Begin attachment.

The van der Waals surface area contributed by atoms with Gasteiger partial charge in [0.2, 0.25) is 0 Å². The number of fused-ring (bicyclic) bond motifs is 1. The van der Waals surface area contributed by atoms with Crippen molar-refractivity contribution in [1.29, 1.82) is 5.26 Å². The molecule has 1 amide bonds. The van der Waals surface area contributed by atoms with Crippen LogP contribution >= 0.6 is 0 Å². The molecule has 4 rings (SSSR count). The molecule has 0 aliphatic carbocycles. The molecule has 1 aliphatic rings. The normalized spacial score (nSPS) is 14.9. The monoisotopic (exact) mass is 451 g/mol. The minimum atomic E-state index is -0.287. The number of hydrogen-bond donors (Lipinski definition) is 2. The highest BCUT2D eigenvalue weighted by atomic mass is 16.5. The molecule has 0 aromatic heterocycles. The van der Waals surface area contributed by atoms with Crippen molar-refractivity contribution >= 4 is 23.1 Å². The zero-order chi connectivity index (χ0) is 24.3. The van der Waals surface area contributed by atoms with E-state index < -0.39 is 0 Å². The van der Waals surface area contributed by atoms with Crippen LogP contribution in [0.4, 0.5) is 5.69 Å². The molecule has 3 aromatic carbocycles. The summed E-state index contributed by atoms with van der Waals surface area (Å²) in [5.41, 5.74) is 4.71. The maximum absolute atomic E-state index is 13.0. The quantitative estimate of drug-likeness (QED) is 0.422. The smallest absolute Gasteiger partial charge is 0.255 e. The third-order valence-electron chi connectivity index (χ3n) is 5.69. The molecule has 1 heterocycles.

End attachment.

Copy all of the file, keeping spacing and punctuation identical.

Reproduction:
The van der Waals surface area contributed by atoms with Gasteiger partial charge in [0.2, 0.25) is 0 Å². The number of fused-ring (bicyclic) bond motifs is 1. The van der Waals surface area contributed by atoms with Crippen molar-refractivity contribution in [1.29, 1.82) is 5.26 Å². The molecule has 1 amide bonds. The van der Waals surface area contributed by atoms with Crippen LogP contribution >= 0.6 is 0 Å². The molecule has 4 rings (SSSR count). The molecule has 0 aliphatic carbocycles. The molecule has 1 aliphatic rings. The normalized spacial score (nSPS) is 14.9. The monoisotopic (exact) mass is 451 g/mol. The minimum atomic E-state index is -0.287. The number of hydrogen-bond donors (Lipinski definition) is 2. The highest BCUT2D eigenvalue weighted by atomic mass is 16.5. The molecule has 0 aromatic heterocycles. The van der Waals surface area contributed by atoms with Crippen molar-refractivity contribution >= 4 is 23.1 Å². The zero-order chi connectivity index (χ0) is 24.3. The van der Waals surface area contributed by atoms with E-state index < -0.39 is 0 Å². The van der Waals surface area contributed by atoms with Crippen LogP contribution in [0.4, 0.5) is 5.69 Å². The molecule has 3 aromatic carbocycles. The summed E-state index contributed by atoms with van der Waals surface area (Å²) in [5.41, 5.74) is 4.71. The maximum absolute atomic E-state index is 13.0. The quantitative estimate of drug-likeness (QED) is 0.422. The smallest absolute Gasteiger partial charge is 0.255 e. The third-order valence-electron chi connectivity index (χ3n) is 5.69. The molecule has 1 heterocycles.